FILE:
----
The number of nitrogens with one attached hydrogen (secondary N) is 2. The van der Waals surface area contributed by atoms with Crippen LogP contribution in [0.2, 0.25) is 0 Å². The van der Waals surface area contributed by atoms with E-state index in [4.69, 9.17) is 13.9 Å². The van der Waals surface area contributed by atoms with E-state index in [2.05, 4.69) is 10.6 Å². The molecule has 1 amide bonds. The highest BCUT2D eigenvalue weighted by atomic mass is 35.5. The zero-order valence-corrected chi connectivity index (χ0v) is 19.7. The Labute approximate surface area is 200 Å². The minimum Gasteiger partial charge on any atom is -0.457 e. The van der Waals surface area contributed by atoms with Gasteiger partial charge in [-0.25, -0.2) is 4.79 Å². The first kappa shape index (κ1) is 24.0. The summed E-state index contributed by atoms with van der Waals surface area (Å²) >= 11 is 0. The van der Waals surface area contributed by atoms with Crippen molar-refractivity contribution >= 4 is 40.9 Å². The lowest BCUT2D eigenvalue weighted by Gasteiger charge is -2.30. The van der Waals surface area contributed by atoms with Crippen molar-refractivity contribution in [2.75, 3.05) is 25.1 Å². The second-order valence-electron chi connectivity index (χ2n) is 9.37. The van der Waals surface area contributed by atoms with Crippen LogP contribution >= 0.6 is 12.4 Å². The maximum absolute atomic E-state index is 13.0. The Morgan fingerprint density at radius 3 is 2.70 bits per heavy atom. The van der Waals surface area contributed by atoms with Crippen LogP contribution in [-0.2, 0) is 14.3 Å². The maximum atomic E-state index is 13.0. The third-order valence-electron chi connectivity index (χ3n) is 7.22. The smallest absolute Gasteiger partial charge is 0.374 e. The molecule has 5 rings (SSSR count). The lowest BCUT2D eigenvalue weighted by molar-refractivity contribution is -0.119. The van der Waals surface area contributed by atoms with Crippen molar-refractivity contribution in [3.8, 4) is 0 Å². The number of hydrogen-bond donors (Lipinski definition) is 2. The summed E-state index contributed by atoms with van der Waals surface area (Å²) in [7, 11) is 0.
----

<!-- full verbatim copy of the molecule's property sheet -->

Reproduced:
The number of nitrogens with one attached hydrogen (secondary N) is 2. The van der Waals surface area contributed by atoms with Crippen LogP contribution in [0.2, 0.25) is 0 Å². The van der Waals surface area contributed by atoms with E-state index in [4.69, 9.17) is 13.9 Å². The van der Waals surface area contributed by atoms with E-state index in [2.05, 4.69) is 10.6 Å². The molecule has 1 amide bonds. The highest BCUT2D eigenvalue weighted by atomic mass is 35.5. The zero-order valence-corrected chi connectivity index (χ0v) is 19.7. The Labute approximate surface area is 200 Å². The minimum Gasteiger partial charge on any atom is -0.457 e. The van der Waals surface area contributed by atoms with Gasteiger partial charge in [-0.25, -0.2) is 4.79 Å². The first kappa shape index (κ1) is 24.0. The summed E-state index contributed by atoms with van der Waals surface area (Å²) >= 11 is 0. The van der Waals surface area contributed by atoms with Crippen molar-refractivity contribution >= 4 is 40.9 Å². The lowest BCUT2D eigenvalue weighted by Gasteiger charge is -2.30. The van der Waals surface area contributed by atoms with Crippen molar-refractivity contribution in [2.75, 3.05) is 25.1 Å². The second-order valence-electron chi connectivity index (χ2n) is 9.37. The van der Waals surface area contributed by atoms with Crippen LogP contribution >= 0.6 is 12.4 Å². The maximum absolute atomic E-state index is 13.0. The Morgan fingerprint density at radius 3 is 2.70 bits per heavy atom. The van der Waals surface area contributed by atoms with Crippen LogP contribution in [-0.2, 0) is 14.3 Å². The maximum atomic E-state index is 13.0. The third-order valence-electron chi connectivity index (χ3n) is 7.22. The smallest absolute Gasteiger partial charge is 0.374 e. The molecule has 5 rings (SSSR count). The lowest BCUT2D eigenvalue weighted by molar-refractivity contribution is -0.119. The van der Waals surface area contributed by atoms with Crippen molar-refractivity contribution in [3.8, 4) is 0 Å². The number of hydrogen-bond donors (Lipinski definition) is 2. The summed E-state index contributed by atoms with van der Waals surface area (Å²) in [7, 11) is 0.